Autograph Letter Signed, A. Borodin, two and one-half pages, octavo, St. Petersburg, May 6, 1884. To My dear Monsieur Jadoul.
“I have just received your letter accompanied by two programs at once. I thank you infinitely for the kindness of having performed my piece and having notified me of its success. I am also very grateful for having written me, since not having received the engraved romance nor any news from you or M. Stein, whom I had charged to send you my letter and my photograph, I was a little uneasy as to the fate of my missive. Now I am relieved, and I hope to receive yours. I take the liberty of renewing my request to write me directly to my address (St. Petersburg, Academy of Medicine, Professor A. Borodin), for this time exactly the same thing happened in regard to your missive as last time: it circulated for a long time before falling into my hands.”
When Alexander Borodin wrote this letter his “fame was spreading in western Europe. The Belgian Countess of Mercy-Argenteau had the First Symphony performed at Vervier [in 1884]. On her initiative his songs and three excerpts from Prince Igor were provided with French translations, and he was made a member of the French Societe des Auteurs, Composituers et Editeurs, with Saint-Sains and Bourgault-Ducoudray as his sponsors. The A major Quartet was played in Paris in 1884. In 1885 he showed his gratitude to the countess by dedicating to her a set of piano pieces and to the young Belgian conductor Jadoul a piano scherzo in Ab ( published as an arrangement of a non-existent orchestral version)” [The New Grove Dictionary of Music and Musicians]. Aside from his work as a composer, Alexander Borodin was also a scientist. He had been named chemistry professor of the Medico-Surgical Academy in St. Petersburg on April 28, 1864. “Borodin’s musical work was constantly subordinated to his professional activities, which were increased in 1872 by the foundation of the medical courses for women, in which he took a leading part; for the rest of his life these involved not only additional lecturing in chemistry but considerable administrative work as treasurer. From 1874 onwards his laboratory work consisted less of original research than of supervision of student work, a more arduous and less interesting task to which he nevertheless devoted most of his time, tremendous energy and even at times his private purse” [The New Grove].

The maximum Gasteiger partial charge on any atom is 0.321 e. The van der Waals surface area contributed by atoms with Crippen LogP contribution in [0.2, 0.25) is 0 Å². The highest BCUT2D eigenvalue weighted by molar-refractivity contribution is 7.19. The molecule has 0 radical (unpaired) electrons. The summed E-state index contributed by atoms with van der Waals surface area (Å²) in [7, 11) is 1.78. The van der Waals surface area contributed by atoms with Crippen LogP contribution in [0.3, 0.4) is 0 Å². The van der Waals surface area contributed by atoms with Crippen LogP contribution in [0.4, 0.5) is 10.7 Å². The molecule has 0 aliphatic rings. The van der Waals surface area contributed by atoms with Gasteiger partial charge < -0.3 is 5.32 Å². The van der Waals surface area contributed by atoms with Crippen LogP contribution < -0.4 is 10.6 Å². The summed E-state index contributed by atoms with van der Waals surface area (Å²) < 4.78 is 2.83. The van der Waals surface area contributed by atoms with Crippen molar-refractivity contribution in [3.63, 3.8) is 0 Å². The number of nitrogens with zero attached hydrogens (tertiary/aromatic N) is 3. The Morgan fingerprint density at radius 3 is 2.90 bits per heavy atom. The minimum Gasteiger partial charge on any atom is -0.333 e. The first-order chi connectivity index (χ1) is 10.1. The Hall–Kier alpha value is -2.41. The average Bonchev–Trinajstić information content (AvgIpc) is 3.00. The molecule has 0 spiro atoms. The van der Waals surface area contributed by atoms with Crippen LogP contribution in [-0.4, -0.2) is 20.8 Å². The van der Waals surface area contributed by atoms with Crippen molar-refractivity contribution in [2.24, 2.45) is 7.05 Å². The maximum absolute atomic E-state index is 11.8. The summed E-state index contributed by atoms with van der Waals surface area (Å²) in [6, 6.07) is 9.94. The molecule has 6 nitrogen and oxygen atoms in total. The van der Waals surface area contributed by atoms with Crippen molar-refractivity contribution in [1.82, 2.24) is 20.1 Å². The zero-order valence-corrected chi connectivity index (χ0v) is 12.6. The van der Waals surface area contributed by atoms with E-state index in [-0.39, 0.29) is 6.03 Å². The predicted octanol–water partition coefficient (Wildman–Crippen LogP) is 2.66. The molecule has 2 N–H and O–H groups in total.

This item is associated with the following category in our inventory:
- Music Composers